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Hardwood vs Softwood: Pros, cons & best uses

Choosing a timber solution for your next cladding, panelling or decking project can be more complex than it seems at first glance.

Hardwood vs softwood, what do you need to know before making your choice?

Timber is classified as either hardwood or softwood depending on its physical makeup. The characteristics of each timber varies from appearance, to density, and workability.

Are you unsure which timber will work for your project? Identifying the differences between hardwood and softwood, the pros and cons, and where each timber works best, will point you in the right direction.

 

Hardwood

Authentic hardwood timber is praised for its unprecedented style and performance. Hardwood comes from angiosperm trees, which have elements that distribute water and nutrients throughout the wood. The pores in the wood grain handle all the distribution, allowing the remaining timber grain to become denser. Hardwood trees are deciduous, and species include Eucalyptus, Balsa, Mahogany, Blackbutt and Spotted Gum.

 

Pros:

  • Longevity: Hardwood produces a very high quality product that offers great durability over time.
  • Easy maintenance: Hardwood is easy to clean, and scratches and dents can be fixed.
  • Strength: The trees’ dense cellular structure gives the timber incredible strength.
  • Appearance: Hardwood timber is available in a range of colours and finishes, and will suit almost any contemporary style setting.
  • Fire resistance: Hardwood timber offers a higher fire resistance than softwood.

Cons:

  • Slow growth rate: Hardwood forests take longer to replenish due to the tree’s slower growth rate.
  • Workability: Due to its density, hardwood tends to be a lot harder to work with during construction.
  • Cost: Hardwoods are generally more expensive, however in saying this, you get what you pay for.
  • Refinishing: Hardwood floors in high traffic areas will require refinishing down the track, which can also be quite costly.

 

When is best to use hardwood timber?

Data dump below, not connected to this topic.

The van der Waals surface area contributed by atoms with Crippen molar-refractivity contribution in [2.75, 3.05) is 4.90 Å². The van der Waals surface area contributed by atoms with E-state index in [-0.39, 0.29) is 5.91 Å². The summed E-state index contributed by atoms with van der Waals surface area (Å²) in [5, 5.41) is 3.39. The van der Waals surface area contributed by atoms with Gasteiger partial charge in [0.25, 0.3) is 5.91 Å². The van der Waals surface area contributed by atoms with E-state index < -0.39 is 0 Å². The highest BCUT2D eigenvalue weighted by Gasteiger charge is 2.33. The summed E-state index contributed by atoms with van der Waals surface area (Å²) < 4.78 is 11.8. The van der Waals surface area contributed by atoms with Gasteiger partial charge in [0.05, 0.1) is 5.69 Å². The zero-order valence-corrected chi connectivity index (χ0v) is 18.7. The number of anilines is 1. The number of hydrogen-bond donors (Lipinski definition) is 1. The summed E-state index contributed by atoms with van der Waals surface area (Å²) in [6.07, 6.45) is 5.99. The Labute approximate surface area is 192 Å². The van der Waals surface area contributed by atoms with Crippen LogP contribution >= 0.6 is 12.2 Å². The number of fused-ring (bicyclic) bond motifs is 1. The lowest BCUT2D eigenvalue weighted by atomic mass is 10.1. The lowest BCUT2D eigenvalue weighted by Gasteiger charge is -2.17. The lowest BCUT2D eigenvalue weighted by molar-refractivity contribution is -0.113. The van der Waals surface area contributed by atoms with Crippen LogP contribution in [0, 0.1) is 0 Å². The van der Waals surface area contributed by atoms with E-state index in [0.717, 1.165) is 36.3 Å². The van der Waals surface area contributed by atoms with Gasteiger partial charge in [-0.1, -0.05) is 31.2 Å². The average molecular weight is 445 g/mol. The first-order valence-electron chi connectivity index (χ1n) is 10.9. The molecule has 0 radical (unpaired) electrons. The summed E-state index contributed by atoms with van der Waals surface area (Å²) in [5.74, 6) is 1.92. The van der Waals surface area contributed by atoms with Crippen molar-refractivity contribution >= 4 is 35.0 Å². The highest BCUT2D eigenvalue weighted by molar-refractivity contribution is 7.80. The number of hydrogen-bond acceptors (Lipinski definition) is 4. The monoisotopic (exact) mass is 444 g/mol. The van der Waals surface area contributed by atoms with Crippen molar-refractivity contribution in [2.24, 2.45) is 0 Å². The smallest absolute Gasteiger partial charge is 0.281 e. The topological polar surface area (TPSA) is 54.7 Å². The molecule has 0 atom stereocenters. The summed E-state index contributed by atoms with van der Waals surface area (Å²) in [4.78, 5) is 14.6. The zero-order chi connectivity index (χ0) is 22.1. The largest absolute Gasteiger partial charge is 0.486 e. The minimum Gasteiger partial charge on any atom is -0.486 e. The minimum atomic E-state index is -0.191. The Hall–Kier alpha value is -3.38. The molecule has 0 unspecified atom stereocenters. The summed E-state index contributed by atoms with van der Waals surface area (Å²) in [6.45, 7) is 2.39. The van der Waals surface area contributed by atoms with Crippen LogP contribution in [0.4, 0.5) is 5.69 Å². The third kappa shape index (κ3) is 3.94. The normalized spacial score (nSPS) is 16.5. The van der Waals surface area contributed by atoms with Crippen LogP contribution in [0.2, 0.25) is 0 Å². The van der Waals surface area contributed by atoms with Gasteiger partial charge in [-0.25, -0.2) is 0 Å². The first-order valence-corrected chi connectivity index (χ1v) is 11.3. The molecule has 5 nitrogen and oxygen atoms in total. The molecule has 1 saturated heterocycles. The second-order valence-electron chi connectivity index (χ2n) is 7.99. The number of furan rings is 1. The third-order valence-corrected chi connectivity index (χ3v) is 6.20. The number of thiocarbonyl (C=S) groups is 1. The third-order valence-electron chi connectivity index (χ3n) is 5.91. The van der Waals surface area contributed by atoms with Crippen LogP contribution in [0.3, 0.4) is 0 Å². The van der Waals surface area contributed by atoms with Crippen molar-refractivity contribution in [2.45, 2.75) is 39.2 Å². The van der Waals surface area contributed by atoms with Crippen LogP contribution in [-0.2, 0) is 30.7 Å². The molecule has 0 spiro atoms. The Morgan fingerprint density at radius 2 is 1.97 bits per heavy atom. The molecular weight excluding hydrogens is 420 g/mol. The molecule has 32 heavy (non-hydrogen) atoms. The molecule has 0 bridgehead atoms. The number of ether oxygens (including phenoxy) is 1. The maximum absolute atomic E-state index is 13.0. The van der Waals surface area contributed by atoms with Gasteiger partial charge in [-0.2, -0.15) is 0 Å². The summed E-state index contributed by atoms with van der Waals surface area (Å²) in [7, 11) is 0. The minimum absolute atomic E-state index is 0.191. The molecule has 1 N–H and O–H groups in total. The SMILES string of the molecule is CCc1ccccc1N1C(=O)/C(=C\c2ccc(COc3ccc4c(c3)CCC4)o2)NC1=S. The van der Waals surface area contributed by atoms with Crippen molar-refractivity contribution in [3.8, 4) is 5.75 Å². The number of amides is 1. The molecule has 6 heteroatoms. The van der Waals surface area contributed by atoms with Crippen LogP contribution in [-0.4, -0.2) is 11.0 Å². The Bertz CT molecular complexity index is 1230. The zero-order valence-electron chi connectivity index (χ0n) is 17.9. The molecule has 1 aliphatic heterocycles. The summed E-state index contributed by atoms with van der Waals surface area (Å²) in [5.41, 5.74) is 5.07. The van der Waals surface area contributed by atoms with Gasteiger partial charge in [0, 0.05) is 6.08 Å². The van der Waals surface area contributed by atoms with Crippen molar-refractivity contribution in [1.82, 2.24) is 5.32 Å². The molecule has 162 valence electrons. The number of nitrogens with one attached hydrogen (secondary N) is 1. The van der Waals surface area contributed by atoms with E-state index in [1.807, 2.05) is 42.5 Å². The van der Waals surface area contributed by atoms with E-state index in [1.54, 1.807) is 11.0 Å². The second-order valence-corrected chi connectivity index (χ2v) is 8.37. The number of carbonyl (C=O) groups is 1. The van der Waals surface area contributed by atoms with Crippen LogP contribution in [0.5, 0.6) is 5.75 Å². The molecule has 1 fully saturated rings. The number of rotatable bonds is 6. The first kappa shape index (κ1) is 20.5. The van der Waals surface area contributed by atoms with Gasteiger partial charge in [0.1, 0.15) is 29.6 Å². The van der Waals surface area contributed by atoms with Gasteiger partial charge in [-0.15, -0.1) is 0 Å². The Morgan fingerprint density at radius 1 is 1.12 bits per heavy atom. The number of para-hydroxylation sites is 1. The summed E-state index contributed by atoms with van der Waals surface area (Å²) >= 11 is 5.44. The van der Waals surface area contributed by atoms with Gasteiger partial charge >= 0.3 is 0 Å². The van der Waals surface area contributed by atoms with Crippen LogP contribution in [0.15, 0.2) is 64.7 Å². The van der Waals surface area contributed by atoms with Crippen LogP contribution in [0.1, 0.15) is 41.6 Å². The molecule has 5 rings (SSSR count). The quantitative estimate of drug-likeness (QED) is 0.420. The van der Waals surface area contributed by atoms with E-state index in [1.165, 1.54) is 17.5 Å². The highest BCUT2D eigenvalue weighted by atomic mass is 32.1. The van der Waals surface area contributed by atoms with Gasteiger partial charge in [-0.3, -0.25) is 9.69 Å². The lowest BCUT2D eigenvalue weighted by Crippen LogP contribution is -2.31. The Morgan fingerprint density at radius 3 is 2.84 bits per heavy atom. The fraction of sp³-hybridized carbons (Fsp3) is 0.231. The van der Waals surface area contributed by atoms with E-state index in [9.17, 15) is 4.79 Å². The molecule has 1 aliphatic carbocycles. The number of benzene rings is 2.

Hardwood is most commonly used for flooring, but can also be used for a range of things including cladding, panelling, buildings, fencing, boats and outdoor decks.

It works well in residential and commercial projects, and can be used for indoor or outdoor application. Hardwood is used when durability and strength are of upmost importance.

 

 

Softwood

Softwood is a versatile timber option that offers a stunning, seamless finish. Softwood comes from gymnosperm trees, which do not have pores, but instead rely on medullary rays and tracheids to transport water and produce sap. This characteristic gives softwood a lower density.

Softwood trees are evergreen, and species include Cedar, Douglas fir, Pine and Hemlock.

 

Pros:

  • Workability: Softwood is easier to work with and can be used across a broad range of applications.
  • Sustainability: Softwood trees grow much faster than hardwood, and are considered a very renewable source.
  • Cost: These timbers tend to be cheaper, as they’re easier to source.

Cons:

  • Density: The lower density of softwood timber means it’s weaker and less durable, however there are some ‘hard’ softwood options with a higher density like Juniper and Yew.
  • Longevity:  Softwood is less suitable for high traffic areas as it does not wear as well as hardwood over time.
  • Fire resistance: Softwoods tend to have poor fire resistance unless treated.

 

When is it best to use softwood?

Softwood timber is most commonly used for feature walls, ceilings, furniture, doors and windows. It’s a versatile building material, offers a beautiful finish, and can be used to create stunning features for residential and commercial projects.

 

 

Hardwood vs softwood

At Urbanline, our quality selection of real timber solutions consists of a wide range of both hardwoods and softwoods. Our selection of hardwood species includes Blackbutt, Red Ironbark, Spotted Gum, Jarrah and more. While our softwood selection consists of Western Red Cedar and Western Hemlock.

Our panelling and cladding options are available in a range of hardwood timbers to suit commercial and residential projects.

Jarrah and spotted gum offer weather, fire and termite resistance, making either a great option for outdoor uses including wharf and bridge construction.

Hemlock and Western Red Cedar serve purposefully as creative cladding interiors and exteriors. Choose from a range of softwood timber cladding options for contemporary feature walls and ceilings.

When choosing the right timber for the job, think about what you’d like to achieve in the short and long term future. Both types of timber offer impressive construction benefits across a wide range of applications.

 

Get in touch with Urbanline today

Want more advice before making your selection? Talk to our expert team today to find out more, or to receive a quote for your project.